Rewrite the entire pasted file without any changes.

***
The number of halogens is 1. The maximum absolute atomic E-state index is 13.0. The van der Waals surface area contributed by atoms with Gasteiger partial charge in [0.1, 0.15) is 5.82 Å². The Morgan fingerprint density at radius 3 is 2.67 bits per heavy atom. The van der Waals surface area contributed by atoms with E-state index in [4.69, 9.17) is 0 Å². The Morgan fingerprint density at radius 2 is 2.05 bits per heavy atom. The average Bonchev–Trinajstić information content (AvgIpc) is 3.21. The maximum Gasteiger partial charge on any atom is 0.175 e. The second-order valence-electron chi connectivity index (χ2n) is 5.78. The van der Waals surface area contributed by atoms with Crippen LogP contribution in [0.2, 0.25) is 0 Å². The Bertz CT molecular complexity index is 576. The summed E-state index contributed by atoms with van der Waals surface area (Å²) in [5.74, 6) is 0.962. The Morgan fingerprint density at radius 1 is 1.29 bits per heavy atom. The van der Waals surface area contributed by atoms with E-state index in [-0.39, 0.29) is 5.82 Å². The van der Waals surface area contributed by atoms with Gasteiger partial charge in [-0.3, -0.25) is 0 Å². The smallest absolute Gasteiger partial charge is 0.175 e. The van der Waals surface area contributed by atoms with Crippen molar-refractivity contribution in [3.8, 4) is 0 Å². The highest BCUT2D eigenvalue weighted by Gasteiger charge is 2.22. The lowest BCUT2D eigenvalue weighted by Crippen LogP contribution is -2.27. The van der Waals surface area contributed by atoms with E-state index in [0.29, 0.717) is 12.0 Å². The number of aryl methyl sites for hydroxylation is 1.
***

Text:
The number of halogens is 1. The maximum absolute atomic E-state index is 13.0. The van der Waals surface area contributed by atoms with Gasteiger partial charge in [0.1, 0.15) is 5.82 Å². The Morgan fingerprint density at radius 3 is 2.67 bits per heavy atom. The van der Waals surface area contributed by atoms with E-state index in [4.69, 9.17) is 0 Å². The Morgan fingerprint density at radius 2 is 2.05 bits per heavy atom. The average Bonchev–Trinajstić information content (AvgIpc) is 3.21. The maximum Gasteiger partial charge on any atom is 0.175 e. The second-order valence-electron chi connectivity index (χ2n) is 5.78. The van der Waals surface area contributed by atoms with Crippen LogP contribution in [0.2, 0.25) is 0 Å². The Bertz CT molecular complexity index is 576. The summed E-state index contributed by atoms with van der Waals surface area (Å²) in [5.74, 6) is 0.962. The Morgan fingerprint density at radius 1 is 1.29 bits per heavy atom. The van der Waals surface area contributed by atoms with E-state index in [-0.39, 0.29) is 5.82 Å². The van der Waals surface area contributed by atoms with Gasteiger partial charge in [-0.3, -0.25) is 0 Å². The smallest absolute Gasteiger partial charge is 0.175 e. The van der Waals surface area contributed by atoms with Crippen molar-refractivity contribution in [3.8, 4) is 0 Å². The highest BCUT2D eigenvalue weighted by Gasteiger charge is 2.22. The lowest BCUT2D eigenvalue weighted by Crippen LogP contribution is -2.27. The van der Waals surface area contributed by atoms with E-state index in [0.29, 0.717) is 12.0 Å². The number of aryl methyl sites for hydroxylation is 1.